London Markets: Yield on U.K. inflation-linked bonds reaches more than decade high as natural-gas futures surge

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The yield on the 10-year breakeven in the U.K. rose to the highest level since 2008 as energy costs spiral higher.

The 10-year breakeven yield rose as high as 4.08%, the highest since 2008, according to data from Bloomberg News. That came on a day when the U.K. natural-gas contract

surged as much as 38% before turning lower.

The broader story in natural gas is that Asian demand due to stretched coal supplies, a lack of Russian output and disappointing U.K. wind power have combined to send prices higher. Russian President Vladimir Putin on Wednesday pledged to increase gas output to Europe, even through Ukraine which he’s been reluctant to do.

The U.K. bonds are tied to a measure of inflation, called the retail price index, that’s typically higher than the consumer price index used by most inflation-linked bonds elsewhere in the world.

“Notwithstanding a fall from earlier extreme gains this morning, the extraordinary moves in natural gas prices have continued to drive global inflation breakevens to multi-year highs. The stand out feature of the last 24 hours has been that index-linked bonds are now implying UK RPI inflation will be 7% in April 2022. This is the month the energy regulator Ofgem updates its price cap for utility bills,” said Jim Reid, strategist at Deutsche Bank.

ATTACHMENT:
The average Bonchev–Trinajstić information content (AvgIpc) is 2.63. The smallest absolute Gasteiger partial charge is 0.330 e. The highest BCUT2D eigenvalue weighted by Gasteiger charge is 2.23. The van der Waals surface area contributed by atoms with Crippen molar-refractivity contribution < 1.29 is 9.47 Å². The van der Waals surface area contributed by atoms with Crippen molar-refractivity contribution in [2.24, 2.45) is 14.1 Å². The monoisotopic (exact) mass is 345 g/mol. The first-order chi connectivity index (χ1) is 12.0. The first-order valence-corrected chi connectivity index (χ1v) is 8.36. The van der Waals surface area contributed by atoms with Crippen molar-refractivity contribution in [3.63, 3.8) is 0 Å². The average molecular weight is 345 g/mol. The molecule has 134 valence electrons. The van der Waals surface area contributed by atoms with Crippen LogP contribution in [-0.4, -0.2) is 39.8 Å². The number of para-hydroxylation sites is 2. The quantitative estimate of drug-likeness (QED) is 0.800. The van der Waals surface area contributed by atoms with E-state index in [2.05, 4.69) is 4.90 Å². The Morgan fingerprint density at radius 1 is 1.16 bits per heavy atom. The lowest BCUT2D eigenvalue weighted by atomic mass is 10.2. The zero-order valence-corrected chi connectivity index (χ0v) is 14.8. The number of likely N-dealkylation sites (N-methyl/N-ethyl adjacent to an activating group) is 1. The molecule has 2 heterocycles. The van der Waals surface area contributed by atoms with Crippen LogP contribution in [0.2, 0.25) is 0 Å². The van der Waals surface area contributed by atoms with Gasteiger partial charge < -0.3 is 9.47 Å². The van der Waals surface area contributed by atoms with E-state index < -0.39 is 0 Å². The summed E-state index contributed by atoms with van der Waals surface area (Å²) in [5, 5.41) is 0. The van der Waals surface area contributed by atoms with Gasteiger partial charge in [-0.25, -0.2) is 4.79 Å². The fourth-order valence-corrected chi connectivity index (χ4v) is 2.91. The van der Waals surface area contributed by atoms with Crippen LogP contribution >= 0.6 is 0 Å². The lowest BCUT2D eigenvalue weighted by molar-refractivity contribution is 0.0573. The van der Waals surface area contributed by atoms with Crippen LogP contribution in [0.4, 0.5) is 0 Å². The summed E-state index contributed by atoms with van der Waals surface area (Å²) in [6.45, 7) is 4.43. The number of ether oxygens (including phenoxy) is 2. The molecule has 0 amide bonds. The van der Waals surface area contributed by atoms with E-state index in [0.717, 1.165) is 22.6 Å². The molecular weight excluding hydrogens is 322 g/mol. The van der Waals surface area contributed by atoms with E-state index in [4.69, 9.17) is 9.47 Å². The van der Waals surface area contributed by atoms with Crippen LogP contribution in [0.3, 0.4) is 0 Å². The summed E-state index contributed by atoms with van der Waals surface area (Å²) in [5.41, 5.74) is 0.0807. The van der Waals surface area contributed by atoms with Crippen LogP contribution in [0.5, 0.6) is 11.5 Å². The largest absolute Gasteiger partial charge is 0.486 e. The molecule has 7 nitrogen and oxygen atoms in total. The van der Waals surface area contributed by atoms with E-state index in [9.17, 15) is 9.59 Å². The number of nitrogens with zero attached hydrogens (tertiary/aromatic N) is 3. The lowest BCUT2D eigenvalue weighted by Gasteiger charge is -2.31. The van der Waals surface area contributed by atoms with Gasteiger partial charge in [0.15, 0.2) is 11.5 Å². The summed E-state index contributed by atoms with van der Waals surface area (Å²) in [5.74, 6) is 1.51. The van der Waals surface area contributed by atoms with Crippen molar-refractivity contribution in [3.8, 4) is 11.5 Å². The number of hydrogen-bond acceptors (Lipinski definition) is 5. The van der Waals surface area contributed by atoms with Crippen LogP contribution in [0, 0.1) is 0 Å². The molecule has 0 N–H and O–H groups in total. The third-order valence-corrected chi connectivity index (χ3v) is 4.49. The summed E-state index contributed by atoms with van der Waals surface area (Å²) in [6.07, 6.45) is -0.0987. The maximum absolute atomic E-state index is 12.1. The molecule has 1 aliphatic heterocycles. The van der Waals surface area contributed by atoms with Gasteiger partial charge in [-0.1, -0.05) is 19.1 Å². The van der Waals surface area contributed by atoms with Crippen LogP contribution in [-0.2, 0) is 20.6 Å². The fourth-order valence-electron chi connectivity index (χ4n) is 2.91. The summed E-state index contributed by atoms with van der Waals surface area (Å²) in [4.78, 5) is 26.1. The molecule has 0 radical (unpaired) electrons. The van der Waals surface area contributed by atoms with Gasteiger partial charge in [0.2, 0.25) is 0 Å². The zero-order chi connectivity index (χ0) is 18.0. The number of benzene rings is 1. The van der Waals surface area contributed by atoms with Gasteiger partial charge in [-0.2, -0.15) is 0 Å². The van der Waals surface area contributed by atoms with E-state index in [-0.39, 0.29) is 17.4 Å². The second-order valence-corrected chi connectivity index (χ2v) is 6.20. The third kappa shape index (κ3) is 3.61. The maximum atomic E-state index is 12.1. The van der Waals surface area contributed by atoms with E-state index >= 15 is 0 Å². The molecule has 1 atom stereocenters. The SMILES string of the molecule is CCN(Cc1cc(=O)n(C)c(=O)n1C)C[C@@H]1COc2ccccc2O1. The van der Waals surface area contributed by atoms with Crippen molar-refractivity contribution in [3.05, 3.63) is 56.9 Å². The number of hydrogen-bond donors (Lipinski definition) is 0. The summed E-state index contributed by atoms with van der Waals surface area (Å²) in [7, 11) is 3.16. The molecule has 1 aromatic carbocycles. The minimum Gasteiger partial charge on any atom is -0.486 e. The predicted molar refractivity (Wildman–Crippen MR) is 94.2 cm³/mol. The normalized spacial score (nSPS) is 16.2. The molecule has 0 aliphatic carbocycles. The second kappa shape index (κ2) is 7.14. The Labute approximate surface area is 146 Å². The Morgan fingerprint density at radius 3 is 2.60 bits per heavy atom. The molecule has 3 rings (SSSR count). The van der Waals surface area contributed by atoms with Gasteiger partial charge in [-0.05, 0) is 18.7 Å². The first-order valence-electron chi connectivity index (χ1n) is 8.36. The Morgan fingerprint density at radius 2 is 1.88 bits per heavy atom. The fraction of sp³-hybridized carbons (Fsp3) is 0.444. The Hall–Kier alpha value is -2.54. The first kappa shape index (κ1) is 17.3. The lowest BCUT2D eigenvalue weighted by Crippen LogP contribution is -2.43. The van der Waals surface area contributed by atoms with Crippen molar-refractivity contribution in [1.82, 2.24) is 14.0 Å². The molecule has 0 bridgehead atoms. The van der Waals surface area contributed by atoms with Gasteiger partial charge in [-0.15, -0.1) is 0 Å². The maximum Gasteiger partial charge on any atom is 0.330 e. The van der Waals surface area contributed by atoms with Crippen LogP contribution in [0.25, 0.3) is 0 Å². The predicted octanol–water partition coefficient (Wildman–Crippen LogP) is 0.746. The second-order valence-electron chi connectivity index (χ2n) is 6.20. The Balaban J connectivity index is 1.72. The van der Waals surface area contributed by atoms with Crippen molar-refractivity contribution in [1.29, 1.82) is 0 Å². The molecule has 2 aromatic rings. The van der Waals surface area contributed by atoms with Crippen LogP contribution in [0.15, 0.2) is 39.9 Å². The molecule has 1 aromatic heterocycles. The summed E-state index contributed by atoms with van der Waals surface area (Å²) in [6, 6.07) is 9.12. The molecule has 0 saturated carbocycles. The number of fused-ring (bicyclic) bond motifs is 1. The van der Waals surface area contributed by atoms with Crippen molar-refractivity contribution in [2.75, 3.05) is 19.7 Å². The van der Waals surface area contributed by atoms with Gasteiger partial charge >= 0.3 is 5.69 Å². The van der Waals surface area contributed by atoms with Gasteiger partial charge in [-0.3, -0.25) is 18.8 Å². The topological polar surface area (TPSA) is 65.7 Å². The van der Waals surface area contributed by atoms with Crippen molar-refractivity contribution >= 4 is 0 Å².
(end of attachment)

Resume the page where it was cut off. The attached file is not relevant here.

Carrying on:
The inflation woes weighed on the FTSE 100
which sunk 1.4% to 6,975.54, retreating once more below the 7,000 level.

There were a few notable standouts. Tesco

rallied 6% as the U.K. supermarket leader reported stronger-than-forecast half-year sales, lifted its fiscal year profit forecast and unveiled a £500 million stock buyback.

HSBC Holdings

added 3% as UBS upgraded the bank to buy from neutral. saying its 50% underperformance to European banks since the middle of 2019 makes it cheap if rates don’t rise and very cheap if they do. “This is a stock with good growth potential in Asia, available at attractive near term valuation multiples, in our view,” said the UBS analysts.

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